The basic idea in these kinds of problems is that your D flip-flops represent your state and you need to create some combinational logic that takes as input the current state and generates as output the next state.
So first you create the truth table:
D2 D1 D0 | D2' D1' D0'
0 0 0 | * * * # actually, don't care is not quite right, see below
0 0 1 | 1 0 0 # 1 -> 4
0 1 0 | 0 1 1 # 2 -> 3
0 1 1 | 0 0 1 # 3 -> 1
1 0 0 | 1 1 1 # 4 -> 7
1 0 1 | * * * # not quite right, see below
1 1 0 | * * * # not quite right, see below
1 1 1 | 0 1 0 # 7 -> 2
So now you have three functions (
D0') for which you have to create combinational logic. Which you can do with a Karnaugh map or whatever else you have at your disposal. (For example, you can get yourself a copy of the Espresso logic minimizer. The source code is on github. There are various precompiled versions available if you google.)
In the truth table above I said that don't cares are "not quite right." Here's why: when you first turn the power on in your circuit the D flip-flops are going to come up in some random state. So you need to make sure that your circuit somehow gets into a reasonable state. One way to do this is to make sure that some other part of your circuit asserts the correct set/reset lines on your flip-flops shortly after startup (and note that 000 is not a valid state in this case.) Another way to do it is to make sure that the "don't care" states actually (eventually) lead into valid states. (This makes your circuit more robust to transient errors as well.) So make sure that state 000 doesn't transition to state 000 (or more perversely, that you don't have transitions that cycle between invalid states, like 000->101->000.) If your logic minimization uses the don't cares to create cycles, you can break these cycles by replacing the don't cares with valid states.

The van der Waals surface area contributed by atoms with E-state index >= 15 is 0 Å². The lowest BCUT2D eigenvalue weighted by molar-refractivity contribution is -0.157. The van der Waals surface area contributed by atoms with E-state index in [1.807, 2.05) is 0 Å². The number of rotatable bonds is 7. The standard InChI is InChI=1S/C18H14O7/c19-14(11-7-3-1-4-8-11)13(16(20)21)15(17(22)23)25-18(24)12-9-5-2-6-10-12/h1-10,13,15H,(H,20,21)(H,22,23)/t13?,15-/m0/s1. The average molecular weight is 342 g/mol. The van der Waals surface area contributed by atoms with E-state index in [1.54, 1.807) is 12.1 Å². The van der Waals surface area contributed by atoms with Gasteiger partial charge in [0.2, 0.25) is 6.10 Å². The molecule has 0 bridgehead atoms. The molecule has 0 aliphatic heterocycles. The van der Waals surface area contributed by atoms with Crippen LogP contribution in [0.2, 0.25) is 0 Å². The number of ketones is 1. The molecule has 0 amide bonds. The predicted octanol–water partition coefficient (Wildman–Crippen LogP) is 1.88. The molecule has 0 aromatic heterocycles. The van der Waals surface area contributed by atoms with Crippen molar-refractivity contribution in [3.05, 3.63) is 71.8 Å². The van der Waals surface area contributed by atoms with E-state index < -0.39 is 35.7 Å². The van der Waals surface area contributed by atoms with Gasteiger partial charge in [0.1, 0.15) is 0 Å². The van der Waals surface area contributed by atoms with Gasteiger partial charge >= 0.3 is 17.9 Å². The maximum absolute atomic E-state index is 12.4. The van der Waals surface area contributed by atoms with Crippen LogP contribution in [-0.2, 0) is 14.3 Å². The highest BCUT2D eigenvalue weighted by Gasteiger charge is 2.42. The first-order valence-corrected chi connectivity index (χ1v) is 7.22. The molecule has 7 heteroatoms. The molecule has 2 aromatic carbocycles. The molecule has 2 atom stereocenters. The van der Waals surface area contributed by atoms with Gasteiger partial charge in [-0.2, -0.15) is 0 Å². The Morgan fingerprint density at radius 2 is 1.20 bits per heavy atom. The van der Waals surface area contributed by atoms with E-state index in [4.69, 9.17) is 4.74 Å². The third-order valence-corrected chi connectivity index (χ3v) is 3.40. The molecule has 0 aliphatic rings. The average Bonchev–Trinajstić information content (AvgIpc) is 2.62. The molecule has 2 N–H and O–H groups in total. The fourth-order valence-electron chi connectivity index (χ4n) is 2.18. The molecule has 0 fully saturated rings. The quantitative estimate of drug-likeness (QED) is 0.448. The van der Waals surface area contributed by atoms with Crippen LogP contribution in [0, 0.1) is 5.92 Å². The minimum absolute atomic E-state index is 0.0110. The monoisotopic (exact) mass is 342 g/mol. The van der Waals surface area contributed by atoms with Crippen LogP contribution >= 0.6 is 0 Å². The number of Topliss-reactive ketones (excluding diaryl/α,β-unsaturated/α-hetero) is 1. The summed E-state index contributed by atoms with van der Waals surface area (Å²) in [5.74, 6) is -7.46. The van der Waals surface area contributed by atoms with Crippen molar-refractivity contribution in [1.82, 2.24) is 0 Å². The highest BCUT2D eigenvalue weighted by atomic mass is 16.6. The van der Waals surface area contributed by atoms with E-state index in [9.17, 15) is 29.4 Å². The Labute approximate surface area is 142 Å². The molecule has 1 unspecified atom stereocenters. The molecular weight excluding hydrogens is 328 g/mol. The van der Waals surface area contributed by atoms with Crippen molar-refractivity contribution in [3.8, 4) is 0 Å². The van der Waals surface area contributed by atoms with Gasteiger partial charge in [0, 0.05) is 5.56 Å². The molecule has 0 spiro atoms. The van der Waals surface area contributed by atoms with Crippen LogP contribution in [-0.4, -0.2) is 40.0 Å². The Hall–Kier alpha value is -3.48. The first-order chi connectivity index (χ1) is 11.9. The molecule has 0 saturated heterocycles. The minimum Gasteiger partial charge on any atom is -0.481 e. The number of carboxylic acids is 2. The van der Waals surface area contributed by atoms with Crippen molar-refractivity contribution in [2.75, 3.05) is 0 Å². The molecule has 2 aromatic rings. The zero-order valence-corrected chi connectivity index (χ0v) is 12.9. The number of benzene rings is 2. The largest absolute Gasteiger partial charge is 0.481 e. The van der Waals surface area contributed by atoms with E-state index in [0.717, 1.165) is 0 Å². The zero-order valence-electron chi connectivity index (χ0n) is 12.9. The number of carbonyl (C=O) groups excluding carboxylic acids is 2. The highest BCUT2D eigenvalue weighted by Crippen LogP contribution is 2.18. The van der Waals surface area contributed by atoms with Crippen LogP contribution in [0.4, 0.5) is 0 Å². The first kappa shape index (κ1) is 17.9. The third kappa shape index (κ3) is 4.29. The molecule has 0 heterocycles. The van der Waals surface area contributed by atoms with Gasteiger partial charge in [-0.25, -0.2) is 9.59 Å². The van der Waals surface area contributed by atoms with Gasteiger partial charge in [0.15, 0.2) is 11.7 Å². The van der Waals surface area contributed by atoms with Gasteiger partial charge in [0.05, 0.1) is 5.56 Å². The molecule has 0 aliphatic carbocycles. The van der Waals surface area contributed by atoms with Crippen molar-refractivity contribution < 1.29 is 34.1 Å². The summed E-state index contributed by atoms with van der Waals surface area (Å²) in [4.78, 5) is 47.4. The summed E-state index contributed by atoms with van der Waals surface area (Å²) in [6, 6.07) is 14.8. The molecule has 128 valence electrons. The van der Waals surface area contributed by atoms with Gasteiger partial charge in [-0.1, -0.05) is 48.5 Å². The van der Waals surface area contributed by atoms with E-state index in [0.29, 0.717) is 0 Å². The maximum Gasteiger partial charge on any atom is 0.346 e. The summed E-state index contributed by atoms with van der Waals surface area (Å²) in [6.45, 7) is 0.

Some resources to help you explore further:
Previous electronics.stackexchange questions on similar topics: